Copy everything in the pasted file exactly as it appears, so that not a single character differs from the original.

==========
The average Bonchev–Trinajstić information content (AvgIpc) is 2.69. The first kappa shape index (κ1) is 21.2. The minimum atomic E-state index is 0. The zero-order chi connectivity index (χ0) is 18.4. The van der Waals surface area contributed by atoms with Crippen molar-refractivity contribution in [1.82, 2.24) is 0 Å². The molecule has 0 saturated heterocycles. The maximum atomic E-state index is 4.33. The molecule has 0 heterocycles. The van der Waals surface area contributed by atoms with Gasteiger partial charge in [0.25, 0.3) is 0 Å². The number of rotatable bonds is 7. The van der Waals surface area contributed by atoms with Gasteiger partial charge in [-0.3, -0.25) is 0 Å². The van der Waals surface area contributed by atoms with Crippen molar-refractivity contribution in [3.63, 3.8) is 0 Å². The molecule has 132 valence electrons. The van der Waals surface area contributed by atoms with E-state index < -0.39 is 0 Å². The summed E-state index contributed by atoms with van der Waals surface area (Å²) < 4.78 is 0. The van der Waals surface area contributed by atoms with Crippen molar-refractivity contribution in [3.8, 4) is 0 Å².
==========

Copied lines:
The average Bonchev–Trinajstić information content (AvgIpc) is 2.69. The first kappa shape index (κ1) is 21.2. The minimum atomic E-state index is 0. The zero-order chi connectivity index (χ0) is 18.4. The van der Waals surface area contributed by atoms with Crippen molar-refractivity contribution in [1.82, 2.24) is 0 Å². The molecule has 0 saturated heterocycles. The maximum atomic E-state index is 4.33. The molecule has 0 heterocycles. The van der Waals surface area contributed by atoms with Gasteiger partial charge in [0.25, 0.3) is 0 Å². The number of rotatable bonds is 7. The van der Waals surface area contributed by atoms with Gasteiger partial charge in [-0.3, -0.25) is 0 Å². The van der Waals surface area contributed by atoms with Crippen molar-refractivity contribution in [3.63, 3.8) is 0 Å². The molecule has 132 valence electrons. The van der Waals surface area contributed by atoms with E-state index < -0.39 is 0 Å². The summed E-state index contributed by atoms with van der Waals surface area (Å²) < 4.78 is 0. The van der Waals surface area contributed by atoms with Crippen molar-refractivity contribution in [3.8, 4) is 0 Å².